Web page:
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Nominal Classification in Michif

  • Author / Creator
    Sammons, Olivia
  • The maintenance of multiple systems of nominal classification is typologically uncommon, as is the transfer of noun class systems in language contact situations (Corbett 1991; Good 2012). Michif (ISO 639-3: crg), a critically endangered language spoken by members of the Métis Nation on the northern Great Plains, presents an exception to both of these generalizations, having inherited two systems of nominal classification from its source languages—French-derived gender (masculine/feminine), and Algonquian-derived animacy (animate/inanimate) (Bakker 1997; Papen 2003a). This study investigates Michif nominal classification in detail, considering both the relationship between the animacy and gender values observed in Michif and their equivalents in Cree and French, and the assignment of animacy and gender values to loanwords from English. Corbett (1991) questions whether or not any clear-cut examples of languages with “two independent gender systems” (188) can be identified cross-linguistically, and others have claimed that masculine-feminine gender in Michif is either weakening (Gillon & Rosen 2018) or fossilized (Stoltzfus & Boissard 2016). However, through quantitative investigation of animacy and gender assignment patterns, this study finds that Michif has two independent and productive grammatical categories of noun classification, each inherited from a different source language. The data analyzed in this study are drawn from a subset of a 60-hour multimodal corpus of contemporary spoken Michif, developed by the author in collaboration with 42 members of Métis communities in Manitoba, Saskatchewan, and Alberta, Canada primarily during the period of 2011–2016. Statistical analysis of a dataset consisting of 261 lemmas from this corpus finds that the animacy and gender values of Michif nouns align with those of its Cree and French source languages in the overwhelming majority of cases. This large-scale alignment, even in cases of semantic irregularity, indicates that these systems have largely been inherited in their full complexity in Michif. With more than one source language introducing syntactic and semantic categories into Michif, this finding underscores the importance of (a)symmetry in speakers’ linguistic competence in the development of models of language genesis in contact situations. Additional statistical tests find no signs of interaction between animacy and gender systems, motivating a treatment of Michif as having two separate, co-existing systems of nominal classification, rather than a single, merged gender system—a cross-linguistically uncommon result which has relevance to current typologies of nominal classification (e.g., Corbett 1991). This is further substantiated by the observation of a statistically significant difference between gender assignment patterns in French-origin lemmas as compared to English-origin lemmas, while no such difference is found in animacy assignment patterns. In addition, the synchronic results of this study partially corroborate the hypothesis that French-derived gender will be less stable than animacy over time (cf. Gillon & Rosen 2018), although it is found that animacy is also not immune to regularization to a default grammatical value. This study concludes that animacy and gender remain productive categories in Michif, rather than appearing only as fossilized elements in nominal constructions. This is supported by the observations that a) every lemma in the language must have values for animacy and gender, as indicated by the mandatory nature of grammatical agreement for these categories; b) with few exceptions, these values are stable and shared by speakers; and c) these values are always assigned to new lexical items brought into the language, even when the resulting classifications cannot be easily attributed to inheritance, as in the case of English borrowings.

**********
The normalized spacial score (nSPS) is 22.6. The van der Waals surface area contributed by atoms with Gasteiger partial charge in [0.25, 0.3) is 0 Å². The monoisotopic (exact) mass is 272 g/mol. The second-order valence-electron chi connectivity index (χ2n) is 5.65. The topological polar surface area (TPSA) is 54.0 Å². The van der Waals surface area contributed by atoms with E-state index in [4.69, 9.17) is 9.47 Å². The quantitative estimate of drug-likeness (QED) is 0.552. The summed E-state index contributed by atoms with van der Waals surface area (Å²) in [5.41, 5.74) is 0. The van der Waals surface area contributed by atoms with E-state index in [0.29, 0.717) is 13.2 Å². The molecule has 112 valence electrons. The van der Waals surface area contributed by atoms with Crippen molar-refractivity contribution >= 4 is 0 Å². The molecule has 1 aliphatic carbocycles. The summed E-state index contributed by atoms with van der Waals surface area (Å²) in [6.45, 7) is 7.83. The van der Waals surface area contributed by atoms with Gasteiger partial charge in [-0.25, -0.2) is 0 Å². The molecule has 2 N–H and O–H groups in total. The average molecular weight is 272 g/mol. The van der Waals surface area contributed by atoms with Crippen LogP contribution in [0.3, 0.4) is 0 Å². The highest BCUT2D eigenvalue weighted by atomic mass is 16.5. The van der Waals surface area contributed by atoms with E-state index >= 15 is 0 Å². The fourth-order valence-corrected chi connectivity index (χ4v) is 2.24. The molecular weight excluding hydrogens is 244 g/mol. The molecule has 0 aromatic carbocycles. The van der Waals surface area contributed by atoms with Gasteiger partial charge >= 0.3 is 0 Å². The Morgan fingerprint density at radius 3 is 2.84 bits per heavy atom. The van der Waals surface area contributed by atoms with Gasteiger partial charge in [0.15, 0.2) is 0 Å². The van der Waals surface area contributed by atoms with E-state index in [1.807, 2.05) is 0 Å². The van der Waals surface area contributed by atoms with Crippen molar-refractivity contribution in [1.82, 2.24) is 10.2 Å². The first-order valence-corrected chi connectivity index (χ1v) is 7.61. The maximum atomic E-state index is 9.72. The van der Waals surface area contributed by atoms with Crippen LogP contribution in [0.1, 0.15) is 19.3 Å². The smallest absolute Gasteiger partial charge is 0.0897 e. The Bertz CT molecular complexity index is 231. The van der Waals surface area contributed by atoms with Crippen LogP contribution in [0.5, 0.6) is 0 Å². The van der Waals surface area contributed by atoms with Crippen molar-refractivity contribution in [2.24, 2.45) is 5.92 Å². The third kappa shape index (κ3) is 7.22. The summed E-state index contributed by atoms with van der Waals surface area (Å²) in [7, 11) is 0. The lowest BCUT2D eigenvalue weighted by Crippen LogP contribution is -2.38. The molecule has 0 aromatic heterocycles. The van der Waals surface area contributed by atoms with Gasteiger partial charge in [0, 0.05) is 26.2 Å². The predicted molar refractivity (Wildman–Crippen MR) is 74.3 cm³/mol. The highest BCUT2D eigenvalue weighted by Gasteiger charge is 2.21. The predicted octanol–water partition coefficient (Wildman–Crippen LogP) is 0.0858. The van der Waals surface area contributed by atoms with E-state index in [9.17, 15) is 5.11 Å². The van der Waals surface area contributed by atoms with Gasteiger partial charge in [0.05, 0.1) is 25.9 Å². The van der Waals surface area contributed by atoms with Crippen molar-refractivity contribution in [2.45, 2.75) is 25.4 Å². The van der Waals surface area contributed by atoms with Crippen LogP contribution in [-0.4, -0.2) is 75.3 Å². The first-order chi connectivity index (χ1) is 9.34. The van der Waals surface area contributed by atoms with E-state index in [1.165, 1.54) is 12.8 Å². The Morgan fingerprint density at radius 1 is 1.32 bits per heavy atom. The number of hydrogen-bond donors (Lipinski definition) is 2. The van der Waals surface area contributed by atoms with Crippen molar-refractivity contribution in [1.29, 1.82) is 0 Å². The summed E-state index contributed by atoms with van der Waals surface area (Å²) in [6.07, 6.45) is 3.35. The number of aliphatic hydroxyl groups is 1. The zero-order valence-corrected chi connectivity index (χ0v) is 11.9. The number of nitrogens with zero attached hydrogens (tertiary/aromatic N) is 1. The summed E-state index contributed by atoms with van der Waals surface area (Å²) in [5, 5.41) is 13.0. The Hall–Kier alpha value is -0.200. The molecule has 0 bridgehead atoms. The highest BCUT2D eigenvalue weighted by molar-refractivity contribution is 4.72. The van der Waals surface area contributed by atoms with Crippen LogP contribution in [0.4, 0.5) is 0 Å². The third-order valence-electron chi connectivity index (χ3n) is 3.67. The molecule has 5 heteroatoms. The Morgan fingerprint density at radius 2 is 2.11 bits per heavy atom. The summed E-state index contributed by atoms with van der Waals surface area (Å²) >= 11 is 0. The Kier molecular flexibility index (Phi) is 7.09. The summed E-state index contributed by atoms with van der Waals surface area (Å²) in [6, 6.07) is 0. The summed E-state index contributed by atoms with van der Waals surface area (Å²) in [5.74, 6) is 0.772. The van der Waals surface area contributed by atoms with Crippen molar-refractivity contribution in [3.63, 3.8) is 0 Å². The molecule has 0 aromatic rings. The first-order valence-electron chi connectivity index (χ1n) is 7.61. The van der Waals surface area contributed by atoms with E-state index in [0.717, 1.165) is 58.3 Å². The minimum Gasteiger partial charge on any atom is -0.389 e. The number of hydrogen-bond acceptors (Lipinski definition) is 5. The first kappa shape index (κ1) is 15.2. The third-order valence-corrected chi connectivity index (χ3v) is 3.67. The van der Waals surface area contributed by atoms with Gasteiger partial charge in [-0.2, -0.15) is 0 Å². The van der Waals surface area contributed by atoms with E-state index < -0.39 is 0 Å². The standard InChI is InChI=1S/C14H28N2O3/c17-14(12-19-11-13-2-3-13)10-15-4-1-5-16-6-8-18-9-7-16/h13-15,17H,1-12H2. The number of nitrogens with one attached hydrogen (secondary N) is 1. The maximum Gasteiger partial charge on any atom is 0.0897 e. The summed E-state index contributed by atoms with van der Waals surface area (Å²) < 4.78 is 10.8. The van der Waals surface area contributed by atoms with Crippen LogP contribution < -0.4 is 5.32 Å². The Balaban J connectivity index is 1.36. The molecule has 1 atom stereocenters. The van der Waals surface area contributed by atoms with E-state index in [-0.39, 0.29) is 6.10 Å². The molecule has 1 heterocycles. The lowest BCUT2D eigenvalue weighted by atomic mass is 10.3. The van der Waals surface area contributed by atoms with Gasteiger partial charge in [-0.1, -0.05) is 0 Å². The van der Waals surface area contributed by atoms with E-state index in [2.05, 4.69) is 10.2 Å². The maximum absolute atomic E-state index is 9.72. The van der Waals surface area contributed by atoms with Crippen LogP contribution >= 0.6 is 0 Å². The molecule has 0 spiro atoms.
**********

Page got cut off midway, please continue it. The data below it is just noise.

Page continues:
• Subjects / Keywords
  • Graduation date
    Spring 2019
  • Type of Item
    Thesis
  • Degree
    Doctor of Philosophy
  • DOI
    https://doi.org/10.7939/r3-b8sq-xz05
  • License
    Permission is hereby granted to the University of Alberta Libraries to reproduce single copies of this thesis and to lend or sell such copies for private, scholarly or scientific research purposes only. Where the thesis is converted to, or otherwise made available in digital form, the University of Alberta will advise potential users of the thesis of these terms. The author reserves all other publication and other rights in association with the copyright in the thesis and, except as herein before provided, neither the thesis nor any substantial portion thereof may be printed or otherwise reproduced in any material form whatsoever without the author's prior written permission.